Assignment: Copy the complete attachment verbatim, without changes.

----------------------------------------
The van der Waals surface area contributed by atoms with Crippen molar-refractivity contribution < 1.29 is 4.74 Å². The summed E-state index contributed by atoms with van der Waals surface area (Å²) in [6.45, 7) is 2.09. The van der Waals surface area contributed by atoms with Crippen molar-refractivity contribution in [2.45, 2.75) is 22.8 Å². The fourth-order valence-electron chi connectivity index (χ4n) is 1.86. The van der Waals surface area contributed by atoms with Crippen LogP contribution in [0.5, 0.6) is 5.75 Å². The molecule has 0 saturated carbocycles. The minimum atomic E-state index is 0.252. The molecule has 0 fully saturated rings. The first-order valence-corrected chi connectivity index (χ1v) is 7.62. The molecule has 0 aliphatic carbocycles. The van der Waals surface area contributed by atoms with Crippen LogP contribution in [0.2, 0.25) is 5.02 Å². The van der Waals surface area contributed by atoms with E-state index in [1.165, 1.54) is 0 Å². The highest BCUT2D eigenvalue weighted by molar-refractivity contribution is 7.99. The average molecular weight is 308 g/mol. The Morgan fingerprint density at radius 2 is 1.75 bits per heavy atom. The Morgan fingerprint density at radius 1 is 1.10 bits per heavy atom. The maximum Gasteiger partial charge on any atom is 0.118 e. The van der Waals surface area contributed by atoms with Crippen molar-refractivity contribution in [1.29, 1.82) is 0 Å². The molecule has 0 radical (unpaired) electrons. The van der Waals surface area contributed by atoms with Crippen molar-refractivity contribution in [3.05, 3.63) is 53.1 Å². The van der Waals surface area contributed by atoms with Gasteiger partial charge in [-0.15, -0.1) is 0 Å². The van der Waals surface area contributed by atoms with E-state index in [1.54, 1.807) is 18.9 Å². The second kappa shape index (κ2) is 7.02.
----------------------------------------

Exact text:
The van der Waals surface area contributed by atoms with Crippen molar-refractivity contribution < 1.29 is 4.74 Å². The summed E-state index contributed by atoms with van der Waals surface area (Å²) in [6.45, 7) is 2.09. The van der Waals surface area contributed by atoms with Crippen molar-refractivity contribution in [2.45, 2.75) is 22.8 Å². The fourth-order valence-electron chi connectivity index (χ4n) is 1.86. The van der Waals surface area contributed by atoms with Crippen LogP contribution in [0.5, 0.6) is 5.75 Å². The molecule has 0 saturated carbocycles. The minimum atomic E-state index is 0.252. The molecule has 0 fully saturated rings. The first-order valence-corrected chi connectivity index (χ1v) is 7.62. The molecule has 0 aliphatic carbocycles. The van der Waals surface area contributed by atoms with Crippen LogP contribution in [0.2, 0.25) is 5.02 Å². The van der Waals surface area contributed by atoms with E-state index in [1.165, 1.54) is 0 Å². The highest BCUT2D eigenvalue weighted by molar-refractivity contribution is 7.99. The average molecular weight is 308 g/mol. The Morgan fingerprint density at radius 2 is 1.75 bits per heavy atom. The Morgan fingerprint density at radius 1 is 1.10 bits per heavy atom. The maximum Gasteiger partial charge on any atom is 0.118 e. The van der Waals surface area contributed by atoms with Crippen molar-refractivity contribution in [1.29, 1.82) is 0 Å². The molecule has 0 radical (unpaired) electrons. The van der Waals surface area contributed by atoms with Crippen molar-refractivity contribution in [3.05, 3.63) is 53.1 Å². The van der Waals surface area contributed by atoms with Gasteiger partial charge in [-0.15, -0.1) is 0 Å². The van der Waals surface area contributed by atoms with E-state index in [1.54, 1.807) is 18.9 Å². The second kappa shape index (κ2) is 7.02.